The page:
Following on from my last post, this one gives revised details of my Pi based automatic recording system.
My original software just didn't work with real bat calls, and the microphone didn't have a very good response at high frequencies.
But now this has been sorted out I'm getting 10-20 recordings per hour!
As mentioned in my last post, it was over 2 years ago when I hooked up an automatic recording system (see this post from summer 2015) to my frequency division bat detector. It was a major gaff to test this system with long duration ultrasonic signals, and then get carried-away with the idea that I could calculate the peak frequency of the incoming signal.
Bat calls typically consist of short duration bursts of sound. So while I could count the number of cycles over a given time period and work out the frequency for a long duration signal, when presented with a short burst during a relatively long capture period, the calculated frequency was naturally much lower than expected.
So once the penny had dropped I decided to just count transitions (both low-going-high, and high-going-low) and use this information to judge whether the recorder should be turned on. And since the signal often consists of a short duration burst followed by a longer spell of silence, I reduced the sample period down to about 30ms, hoping to grab a short sample and quickly determine if it contained anything interesting.
Public Function SampleFdSignal() As Boolean
'sample the signal from a Frequency Division Bat Detector
'raw ultrasonic signal is divided by 32 intCount = 0
intStartSample = Format(Now(), "ssuu") 'seconds & milliseconds part of time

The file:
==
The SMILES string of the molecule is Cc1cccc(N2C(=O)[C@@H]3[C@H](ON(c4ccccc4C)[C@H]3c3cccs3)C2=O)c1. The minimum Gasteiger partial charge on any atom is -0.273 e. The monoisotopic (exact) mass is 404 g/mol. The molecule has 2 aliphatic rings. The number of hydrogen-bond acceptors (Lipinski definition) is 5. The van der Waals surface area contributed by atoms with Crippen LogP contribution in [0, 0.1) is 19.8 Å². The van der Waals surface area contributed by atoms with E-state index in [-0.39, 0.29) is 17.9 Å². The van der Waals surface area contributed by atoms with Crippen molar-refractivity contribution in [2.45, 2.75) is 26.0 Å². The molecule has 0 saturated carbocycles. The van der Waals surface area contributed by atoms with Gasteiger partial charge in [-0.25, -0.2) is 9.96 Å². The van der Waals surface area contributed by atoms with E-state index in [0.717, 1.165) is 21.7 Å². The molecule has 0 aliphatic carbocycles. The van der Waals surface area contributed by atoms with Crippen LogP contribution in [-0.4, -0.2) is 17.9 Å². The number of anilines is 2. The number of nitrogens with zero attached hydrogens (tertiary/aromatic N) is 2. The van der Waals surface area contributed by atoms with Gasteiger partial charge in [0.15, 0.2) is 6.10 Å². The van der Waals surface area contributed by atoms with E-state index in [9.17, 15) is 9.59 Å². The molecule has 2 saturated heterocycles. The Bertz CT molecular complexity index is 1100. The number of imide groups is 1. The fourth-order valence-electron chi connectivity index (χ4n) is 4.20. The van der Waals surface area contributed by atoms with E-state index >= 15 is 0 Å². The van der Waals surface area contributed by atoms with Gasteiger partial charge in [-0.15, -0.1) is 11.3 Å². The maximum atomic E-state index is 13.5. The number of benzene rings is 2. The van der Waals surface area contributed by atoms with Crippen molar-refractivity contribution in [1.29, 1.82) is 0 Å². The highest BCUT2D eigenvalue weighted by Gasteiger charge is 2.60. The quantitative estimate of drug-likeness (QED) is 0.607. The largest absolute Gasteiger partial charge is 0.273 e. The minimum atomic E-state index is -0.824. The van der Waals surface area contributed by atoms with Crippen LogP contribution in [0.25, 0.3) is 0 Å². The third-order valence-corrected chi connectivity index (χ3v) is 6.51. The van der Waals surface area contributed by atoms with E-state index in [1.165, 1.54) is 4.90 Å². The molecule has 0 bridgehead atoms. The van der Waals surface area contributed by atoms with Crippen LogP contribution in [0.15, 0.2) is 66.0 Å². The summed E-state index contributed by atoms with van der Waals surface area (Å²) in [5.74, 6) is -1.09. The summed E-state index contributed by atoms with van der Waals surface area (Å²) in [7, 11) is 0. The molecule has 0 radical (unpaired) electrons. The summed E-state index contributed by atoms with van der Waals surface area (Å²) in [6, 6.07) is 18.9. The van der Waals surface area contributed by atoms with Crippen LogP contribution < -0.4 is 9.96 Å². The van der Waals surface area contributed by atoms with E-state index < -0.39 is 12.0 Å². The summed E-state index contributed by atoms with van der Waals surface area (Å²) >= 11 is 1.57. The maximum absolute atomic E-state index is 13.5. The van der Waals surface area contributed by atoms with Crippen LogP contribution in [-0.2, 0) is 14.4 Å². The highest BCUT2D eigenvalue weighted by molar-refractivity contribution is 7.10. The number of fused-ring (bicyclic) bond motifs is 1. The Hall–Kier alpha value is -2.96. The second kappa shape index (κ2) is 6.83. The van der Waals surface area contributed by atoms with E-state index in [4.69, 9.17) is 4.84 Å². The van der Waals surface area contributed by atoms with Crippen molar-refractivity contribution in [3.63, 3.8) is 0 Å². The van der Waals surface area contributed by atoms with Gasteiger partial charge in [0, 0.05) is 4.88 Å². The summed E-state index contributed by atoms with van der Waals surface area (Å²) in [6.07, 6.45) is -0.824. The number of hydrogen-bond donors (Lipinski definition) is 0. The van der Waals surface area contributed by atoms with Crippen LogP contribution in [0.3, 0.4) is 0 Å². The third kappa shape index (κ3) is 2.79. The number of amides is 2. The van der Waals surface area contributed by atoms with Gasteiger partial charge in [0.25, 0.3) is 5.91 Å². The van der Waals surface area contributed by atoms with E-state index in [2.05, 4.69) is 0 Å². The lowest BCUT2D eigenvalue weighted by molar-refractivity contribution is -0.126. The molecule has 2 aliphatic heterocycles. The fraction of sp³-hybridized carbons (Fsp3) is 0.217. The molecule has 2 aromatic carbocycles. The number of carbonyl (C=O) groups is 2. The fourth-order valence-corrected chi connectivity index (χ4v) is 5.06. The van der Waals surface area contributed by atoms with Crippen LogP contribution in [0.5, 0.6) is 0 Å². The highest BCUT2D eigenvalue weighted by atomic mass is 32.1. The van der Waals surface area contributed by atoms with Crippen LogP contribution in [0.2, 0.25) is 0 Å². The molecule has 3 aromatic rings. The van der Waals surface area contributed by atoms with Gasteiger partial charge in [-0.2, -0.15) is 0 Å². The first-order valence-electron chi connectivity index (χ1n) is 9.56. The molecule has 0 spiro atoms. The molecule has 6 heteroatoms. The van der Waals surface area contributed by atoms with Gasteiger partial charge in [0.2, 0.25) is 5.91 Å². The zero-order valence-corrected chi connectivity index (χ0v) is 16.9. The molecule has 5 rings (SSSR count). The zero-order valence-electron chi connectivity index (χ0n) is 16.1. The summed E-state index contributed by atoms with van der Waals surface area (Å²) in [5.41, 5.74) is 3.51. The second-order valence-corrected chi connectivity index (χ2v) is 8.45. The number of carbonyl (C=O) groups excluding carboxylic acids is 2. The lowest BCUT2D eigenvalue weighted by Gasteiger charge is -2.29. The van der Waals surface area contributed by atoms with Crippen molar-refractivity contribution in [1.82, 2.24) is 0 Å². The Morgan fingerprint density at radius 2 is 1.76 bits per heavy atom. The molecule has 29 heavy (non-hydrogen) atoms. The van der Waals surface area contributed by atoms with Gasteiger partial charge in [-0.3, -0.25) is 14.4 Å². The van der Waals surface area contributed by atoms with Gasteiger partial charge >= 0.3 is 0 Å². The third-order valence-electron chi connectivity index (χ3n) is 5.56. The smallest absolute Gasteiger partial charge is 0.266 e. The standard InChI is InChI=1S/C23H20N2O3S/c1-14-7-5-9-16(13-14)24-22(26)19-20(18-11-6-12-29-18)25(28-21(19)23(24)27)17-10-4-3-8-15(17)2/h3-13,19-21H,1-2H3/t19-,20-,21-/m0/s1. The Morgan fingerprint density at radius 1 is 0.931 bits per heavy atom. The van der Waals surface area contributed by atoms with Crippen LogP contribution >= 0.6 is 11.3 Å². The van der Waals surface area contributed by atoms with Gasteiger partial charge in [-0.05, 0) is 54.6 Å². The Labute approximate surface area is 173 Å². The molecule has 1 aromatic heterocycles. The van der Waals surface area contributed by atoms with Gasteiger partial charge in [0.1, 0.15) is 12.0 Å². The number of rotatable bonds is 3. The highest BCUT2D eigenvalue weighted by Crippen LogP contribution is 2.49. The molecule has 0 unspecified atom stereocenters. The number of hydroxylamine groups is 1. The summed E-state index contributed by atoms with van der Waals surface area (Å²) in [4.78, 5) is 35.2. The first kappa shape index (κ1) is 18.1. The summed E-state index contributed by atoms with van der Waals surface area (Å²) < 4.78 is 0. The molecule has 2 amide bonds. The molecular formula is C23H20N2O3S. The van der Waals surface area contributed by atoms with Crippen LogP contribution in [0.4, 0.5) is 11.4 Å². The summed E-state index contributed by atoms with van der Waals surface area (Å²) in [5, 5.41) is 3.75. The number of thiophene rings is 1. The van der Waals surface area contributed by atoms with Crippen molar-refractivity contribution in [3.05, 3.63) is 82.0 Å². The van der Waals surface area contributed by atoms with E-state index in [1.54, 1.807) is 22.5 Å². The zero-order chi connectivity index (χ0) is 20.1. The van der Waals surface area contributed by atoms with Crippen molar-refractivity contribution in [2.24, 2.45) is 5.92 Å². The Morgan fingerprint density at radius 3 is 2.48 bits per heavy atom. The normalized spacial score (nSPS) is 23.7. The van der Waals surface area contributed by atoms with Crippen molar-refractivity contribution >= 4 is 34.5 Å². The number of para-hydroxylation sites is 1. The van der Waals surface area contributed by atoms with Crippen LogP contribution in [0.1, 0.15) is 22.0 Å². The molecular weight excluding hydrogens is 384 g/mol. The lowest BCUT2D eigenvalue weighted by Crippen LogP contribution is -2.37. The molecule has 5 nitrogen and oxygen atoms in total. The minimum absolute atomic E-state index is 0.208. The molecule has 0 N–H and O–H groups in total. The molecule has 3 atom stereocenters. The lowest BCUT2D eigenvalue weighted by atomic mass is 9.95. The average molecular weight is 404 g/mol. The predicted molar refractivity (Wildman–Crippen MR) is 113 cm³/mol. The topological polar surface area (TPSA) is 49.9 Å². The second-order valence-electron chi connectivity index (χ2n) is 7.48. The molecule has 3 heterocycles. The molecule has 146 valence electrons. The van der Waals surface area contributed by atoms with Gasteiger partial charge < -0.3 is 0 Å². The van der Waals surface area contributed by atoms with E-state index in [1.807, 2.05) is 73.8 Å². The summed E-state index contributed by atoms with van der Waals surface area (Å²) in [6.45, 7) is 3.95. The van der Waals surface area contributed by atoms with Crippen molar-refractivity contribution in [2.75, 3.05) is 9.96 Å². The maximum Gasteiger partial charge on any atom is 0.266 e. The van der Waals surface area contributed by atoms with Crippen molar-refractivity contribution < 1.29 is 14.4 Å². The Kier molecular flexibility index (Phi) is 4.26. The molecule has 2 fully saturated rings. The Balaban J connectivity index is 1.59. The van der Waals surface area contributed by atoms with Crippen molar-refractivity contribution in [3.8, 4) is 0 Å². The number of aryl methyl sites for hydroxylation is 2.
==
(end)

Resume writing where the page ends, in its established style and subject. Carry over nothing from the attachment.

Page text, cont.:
For index = 1 To 20000 'equates to about 30ms sampling on a Pi-2
intState = digitalRead(4)
If intState <> intLastState Then
intLastState = intState
The Raspberry Pi that I use for this bat recorder is running a desktop operation system (Raspbian) therefore I have to allow for the cpu wandering off to do other stuff, so I use a 50ms timer to trigger sampling to allow some free time between samples.
The number of transitions needed to initiate recording is just a guess. This value can be treated as a threshold or sensitivity setting; too high and I may miss bat calls, too low and I could get false-triggering. The other main change that I made to my original program was concerning recording...
If intCount > THRESHOLD_COUNT Then
Event("count," & intCount)
If IsProcessRunning("arecord") And chkSaveAudio.Value = True Then
If Not IsProcessRunning("arecord") And chkSaveAudio.Value = True Then
strAudioFileName = AUDIO_PATH & "/" & AudioCapture(intCount)
hRecorder = Exec ["arecord", "-t", "wav", "-f", "S16_LE", "-r", "48000", "-D", "hw:1,0", strAudioFileName]
lblStatus.Text = "Recording: " & strAudioFileName
...instead of just running the recorder for a set time (originally 10s) I now use a second Gambas timer to turn the recorder off about 10s after activity has stopped. This timer is re-triggered by further activity to prolong the recording for as long as necessary. So the recorder will just keep running (i.e. record to a single file) for as long as the bats keep "singing" unless there is a break longer than 10s.